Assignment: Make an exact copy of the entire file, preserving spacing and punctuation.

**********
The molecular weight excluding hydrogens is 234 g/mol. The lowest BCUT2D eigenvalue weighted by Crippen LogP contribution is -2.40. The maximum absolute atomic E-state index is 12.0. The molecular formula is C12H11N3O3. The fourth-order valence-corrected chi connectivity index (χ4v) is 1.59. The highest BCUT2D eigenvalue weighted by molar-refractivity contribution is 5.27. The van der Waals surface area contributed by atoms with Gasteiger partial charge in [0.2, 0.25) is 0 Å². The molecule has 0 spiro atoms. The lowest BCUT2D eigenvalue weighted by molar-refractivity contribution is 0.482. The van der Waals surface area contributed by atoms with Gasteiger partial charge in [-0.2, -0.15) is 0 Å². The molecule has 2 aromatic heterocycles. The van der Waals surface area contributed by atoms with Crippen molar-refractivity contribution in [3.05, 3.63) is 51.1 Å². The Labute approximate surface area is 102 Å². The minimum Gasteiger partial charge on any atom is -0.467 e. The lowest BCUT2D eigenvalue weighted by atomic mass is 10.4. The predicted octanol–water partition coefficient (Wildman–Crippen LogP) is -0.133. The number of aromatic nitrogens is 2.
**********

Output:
The molecular weight excluding hydrogens is 234 g/mol. The lowest BCUT2D eigenvalue weighted by Crippen LogP contribution is -2.40. The maximum absolute atomic E-state index is 12.0. The molecular formula is C12H11N3O3. The fourth-order valence-corrected chi connectivity index (χ4v) is 1.59. The highest BCUT2D eigenvalue weighted by molar-refractivity contribution is 5.27. The van der Waals surface area contributed by atoms with Gasteiger partial charge in [0.2, 0.25) is 0 Å². The molecule has 0 spiro atoms. The lowest BCUT2D eigenvalue weighted by molar-refractivity contribution is 0.482. The van der Waals surface area contributed by atoms with Gasteiger partial charge in [-0.2, -0.15) is 0 Å². The molecule has 2 aromatic heterocycles. The van der Waals surface area contributed by atoms with Crippen molar-refractivity contribution in [3.05, 3.63) is 51.1 Å². The Labute approximate surface area is 102 Å². The minimum Gasteiger partial charge on any atom is -0.467 e. The lowest BCUT2D eigenvalue weighted by atomic mass is 10.4. The predicted octanol–water partition coefficient (Wildman–Crippen LogP) is -0.133. The number of aromatic nitrogens is 2.